IN THE MEDIA
Human rights? Surely you can’t be Syria
Apr 14, 2011 | Arsen Ostrovsky
The Punch – 14 Apr 2011
Syria is one of four candidates vying for four seats on the 47-member body that will go to Asian nations when the General Assembly votes on new members on 20 May.
Unless another Asian country nominates, which seems unlikely at this stage, Syria will win a three-year term on the UN body charged with strengthening the promotion and protection of human rights around the world.
In a recent letter to the President of the UN General Assembly, Syria’s mission to the UN said “promotion and protection of human rights are of the highest importance to Syria”. The actions of the Syrian regime, however, speak otherwise.
According to Amnesty International, at least 210 people have now been killed as unrest in Syria enters its fourth week.
Over the weekend alone, at least 37 people were killed during pro-democracy protests throughout the country, as Syrian security forces continue to fire on protesters, while simultaneously carrying out arbitrary arrests, torture and beatings.
In Deraa and Damascus, tens of thousands marched in funerals for some of the dead, chanting “freedom, freedom”.
In the meantime, Syria has prevented international journalists and news media outlets from reporting from Deraa and have cut mobile phone lines, so as to prevent “leaking” of human rights atrocities.
But Bashar Ja’afari, Syria’s Ambassador to the UN thinks “these are two different issues”. And if the UNHRC’s record is anything to judge by, he is right.
As long as the UNHRC continues to count gross human rights violators such as Saudi Arabia, Bahrain, China, Russia, Pakistan and until recently, Libya, among its members, then clearly observing even a modicum of human rights has no correlation to being elected to this body.
The UNHRC was formed in 2006 specifically in order to create a new body to tackle human rights abuses in light of the failures of its discredited predecessor, the UN Human Rights Commission.
The Commission was largely criticised for its one-sided obsession with Israel and the make-up of its members, which included, amongst others, Sudan, Zimbabwe and Cuba.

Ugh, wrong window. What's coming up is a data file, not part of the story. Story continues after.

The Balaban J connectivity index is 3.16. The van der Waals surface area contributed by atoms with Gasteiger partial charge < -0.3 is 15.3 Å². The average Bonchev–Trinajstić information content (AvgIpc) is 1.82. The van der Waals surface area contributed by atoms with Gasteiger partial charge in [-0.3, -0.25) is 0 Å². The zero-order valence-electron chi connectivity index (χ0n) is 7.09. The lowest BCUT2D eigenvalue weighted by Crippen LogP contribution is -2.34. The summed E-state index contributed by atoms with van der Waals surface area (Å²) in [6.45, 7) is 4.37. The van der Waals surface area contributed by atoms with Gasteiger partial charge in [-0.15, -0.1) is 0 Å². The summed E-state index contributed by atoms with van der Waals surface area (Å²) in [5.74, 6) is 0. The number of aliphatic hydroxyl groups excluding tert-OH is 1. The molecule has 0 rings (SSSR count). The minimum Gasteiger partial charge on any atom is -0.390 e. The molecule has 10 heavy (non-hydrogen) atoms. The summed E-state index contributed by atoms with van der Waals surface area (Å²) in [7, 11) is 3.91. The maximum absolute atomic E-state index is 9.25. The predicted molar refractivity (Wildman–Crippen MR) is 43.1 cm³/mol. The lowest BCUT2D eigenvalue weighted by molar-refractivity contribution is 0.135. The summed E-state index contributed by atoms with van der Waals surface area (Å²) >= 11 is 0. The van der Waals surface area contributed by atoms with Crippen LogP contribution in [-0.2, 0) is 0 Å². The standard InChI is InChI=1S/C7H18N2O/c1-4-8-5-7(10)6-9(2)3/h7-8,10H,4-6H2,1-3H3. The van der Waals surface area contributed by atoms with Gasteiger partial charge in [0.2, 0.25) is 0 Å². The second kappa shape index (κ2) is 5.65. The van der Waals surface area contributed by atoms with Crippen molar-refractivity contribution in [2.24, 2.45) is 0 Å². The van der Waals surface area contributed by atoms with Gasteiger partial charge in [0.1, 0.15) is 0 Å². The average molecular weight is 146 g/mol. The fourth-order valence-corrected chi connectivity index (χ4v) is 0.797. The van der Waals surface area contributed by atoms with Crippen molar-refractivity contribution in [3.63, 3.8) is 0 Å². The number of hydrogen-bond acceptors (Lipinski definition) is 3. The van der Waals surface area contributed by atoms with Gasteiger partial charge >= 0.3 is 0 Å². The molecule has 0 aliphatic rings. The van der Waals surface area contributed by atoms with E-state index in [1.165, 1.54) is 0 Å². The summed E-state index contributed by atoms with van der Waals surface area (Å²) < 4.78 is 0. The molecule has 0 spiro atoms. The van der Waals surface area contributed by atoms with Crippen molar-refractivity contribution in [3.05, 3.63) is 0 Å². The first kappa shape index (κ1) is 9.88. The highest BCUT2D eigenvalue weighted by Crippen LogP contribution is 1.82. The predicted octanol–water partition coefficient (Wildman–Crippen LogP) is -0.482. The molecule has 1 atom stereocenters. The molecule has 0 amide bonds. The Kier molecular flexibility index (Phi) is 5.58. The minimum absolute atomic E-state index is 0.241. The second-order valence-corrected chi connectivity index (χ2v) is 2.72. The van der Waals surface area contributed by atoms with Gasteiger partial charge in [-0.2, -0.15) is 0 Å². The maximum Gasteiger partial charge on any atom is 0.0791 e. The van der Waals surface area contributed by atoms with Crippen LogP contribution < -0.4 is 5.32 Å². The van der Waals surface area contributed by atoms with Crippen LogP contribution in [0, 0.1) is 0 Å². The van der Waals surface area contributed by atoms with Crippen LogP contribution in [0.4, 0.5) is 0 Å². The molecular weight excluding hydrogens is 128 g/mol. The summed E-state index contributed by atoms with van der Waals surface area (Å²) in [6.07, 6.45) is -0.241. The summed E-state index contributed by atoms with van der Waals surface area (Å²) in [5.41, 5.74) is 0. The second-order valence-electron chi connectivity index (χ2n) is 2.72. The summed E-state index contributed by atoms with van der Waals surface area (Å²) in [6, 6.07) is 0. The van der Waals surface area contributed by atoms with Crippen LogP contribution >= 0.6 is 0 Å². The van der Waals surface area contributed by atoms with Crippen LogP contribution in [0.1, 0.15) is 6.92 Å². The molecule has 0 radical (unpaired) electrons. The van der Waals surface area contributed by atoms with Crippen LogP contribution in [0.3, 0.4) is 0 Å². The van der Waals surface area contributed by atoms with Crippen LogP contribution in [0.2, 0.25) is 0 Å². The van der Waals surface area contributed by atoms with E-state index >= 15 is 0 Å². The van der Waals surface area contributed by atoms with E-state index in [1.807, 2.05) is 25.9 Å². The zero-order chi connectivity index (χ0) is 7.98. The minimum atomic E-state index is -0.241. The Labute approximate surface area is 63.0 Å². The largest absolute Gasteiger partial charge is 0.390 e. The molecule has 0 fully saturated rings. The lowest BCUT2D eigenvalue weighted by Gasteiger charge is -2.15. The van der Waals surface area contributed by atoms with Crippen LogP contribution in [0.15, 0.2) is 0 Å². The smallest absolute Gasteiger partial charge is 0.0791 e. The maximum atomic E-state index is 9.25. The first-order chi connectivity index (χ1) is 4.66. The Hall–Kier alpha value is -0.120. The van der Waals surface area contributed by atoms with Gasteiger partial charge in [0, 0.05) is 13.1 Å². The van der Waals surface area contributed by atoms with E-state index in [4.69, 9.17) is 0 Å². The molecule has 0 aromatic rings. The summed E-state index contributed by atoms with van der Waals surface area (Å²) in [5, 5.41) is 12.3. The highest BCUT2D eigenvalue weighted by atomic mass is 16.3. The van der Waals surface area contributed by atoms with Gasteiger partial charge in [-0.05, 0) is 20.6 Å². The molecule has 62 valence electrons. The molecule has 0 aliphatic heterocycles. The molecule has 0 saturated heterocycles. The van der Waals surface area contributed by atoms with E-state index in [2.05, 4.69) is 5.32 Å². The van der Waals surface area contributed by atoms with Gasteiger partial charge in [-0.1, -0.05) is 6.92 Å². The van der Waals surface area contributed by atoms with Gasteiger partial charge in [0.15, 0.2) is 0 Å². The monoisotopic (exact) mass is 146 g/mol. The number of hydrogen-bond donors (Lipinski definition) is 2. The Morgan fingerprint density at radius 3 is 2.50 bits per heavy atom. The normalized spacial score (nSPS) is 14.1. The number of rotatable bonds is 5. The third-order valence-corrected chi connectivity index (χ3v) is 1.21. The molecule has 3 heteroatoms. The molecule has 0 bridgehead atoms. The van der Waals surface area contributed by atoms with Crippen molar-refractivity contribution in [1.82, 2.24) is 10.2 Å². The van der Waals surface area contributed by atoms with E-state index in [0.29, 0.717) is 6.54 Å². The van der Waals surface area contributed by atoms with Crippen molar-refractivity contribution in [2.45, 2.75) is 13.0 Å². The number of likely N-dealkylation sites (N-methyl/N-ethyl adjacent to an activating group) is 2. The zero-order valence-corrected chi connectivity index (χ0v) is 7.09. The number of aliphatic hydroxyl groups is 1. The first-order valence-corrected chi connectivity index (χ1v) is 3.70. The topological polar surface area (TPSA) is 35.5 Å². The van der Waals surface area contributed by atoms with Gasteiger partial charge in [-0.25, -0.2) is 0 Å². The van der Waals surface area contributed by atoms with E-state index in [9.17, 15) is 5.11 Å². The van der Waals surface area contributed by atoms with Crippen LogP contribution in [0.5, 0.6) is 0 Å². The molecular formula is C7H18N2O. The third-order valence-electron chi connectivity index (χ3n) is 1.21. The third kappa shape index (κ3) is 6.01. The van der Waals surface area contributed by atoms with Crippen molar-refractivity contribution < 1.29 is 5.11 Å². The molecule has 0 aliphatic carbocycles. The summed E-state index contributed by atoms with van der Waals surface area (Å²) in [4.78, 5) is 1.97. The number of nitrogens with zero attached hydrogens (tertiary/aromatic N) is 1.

Libya even chaired the Commission during 2003. Former Secretary General Kofi Annan said this contributed to the Commission’s “fatal credibility deficit” – one that was casting “a shadow on the reputation of the United Nations system as a whole.”
Sadly, however, the new UNHRC has done little to improve the reputation of the United Nations and continues to make a complete mockery of human rights as a concept.
The current crop of UNHRC members includes at least three states (Saudi Arabia, China and Cuba) that were among Freedom House’s ‘Worst of the Worst’ regimes in its annual 2010 Freedom in the World survey.
In addition, other members currently on the UNHRC, including Russia, Bahrain, Jordan, Qatar and Angola were ranked as ‘Not Free’. Many more could not even scrape above “Partly Free”.
Syria, the latest bastion of human rights to seek a place on the UNHRC, is also ranked by Freedom House as “Not Free” and had one of the lowest possible ratings for both political and civil liberties –even before last week’s killings.
On the subject of Israel, according to Hillel Neuer, Executive Director of Geneva based NGO, UN Watch, the UNHRC has “gone from bad to worse…with terrible lies and moral inversion, it is being turned into a nightmare”.
Like its predecessor, the UNHRC has continued to pass resolution after resolution singling out and censuring the sole democracy in the Middle East, Israel.
Even Justice Goldstone, in his op-ed of 1 April in the Washington Post exonerating Israel from the key findings of the notorious Goldstone Report, conceded that the UNHRC has a “history of bias against Israel [that] cannot be doubted”.
Since its creation in 2006, the UNHRC has condemned Israel in 49 per cent of its country specific resolutions, four times more than the next ranked country – Myanmar. It is the only country that is subject to an entire agenda item every session.
Moreover, it has failed to issue even a single condemnation against Saudi Arabia, China, Cuba or Russia.
Even UN Secretary General Ban Ki-Moon has criticised his own council for “picking on Israel” given the “range and scope of allegations of human rights violations throughout the world”.
Then, only two weeks ago, as Syria ramped up its slaughter of pro-democracy protestors while putting the finishing touches to its UNHRC application, the only country to be singled out by the UNHRC for special opprobrium was none other than its favourite punching bag – Israel, with six resolutions condemning the Jewish state, primarily for settlement activity.
The UNHRC could not even muster a semblance of condemnation against the heinous massacre of an Israeli family in their sleep in Itamar by Palestinian terrorists, the deadly Jerusalem bus bombing, or ongoing rocket attacks from Gaza on Israeli civilian towns.
That Syria was able to nominate for the UNHRC in the first place, let alone has a strong chance of winning a seat, is reflective of the endemic problem with the body – the fact that observance of human rights is no barrier to becoming a member.
This must change immediately, or the entire UN brand risks further damage beyond repair.
As it stands, however, the UN body charged with promoting and protecting human rights, the UNHRC is doing the exact opposite. It is granting impunity to the world’s worst human rights abusers while ignoring the pleas of victims around the world.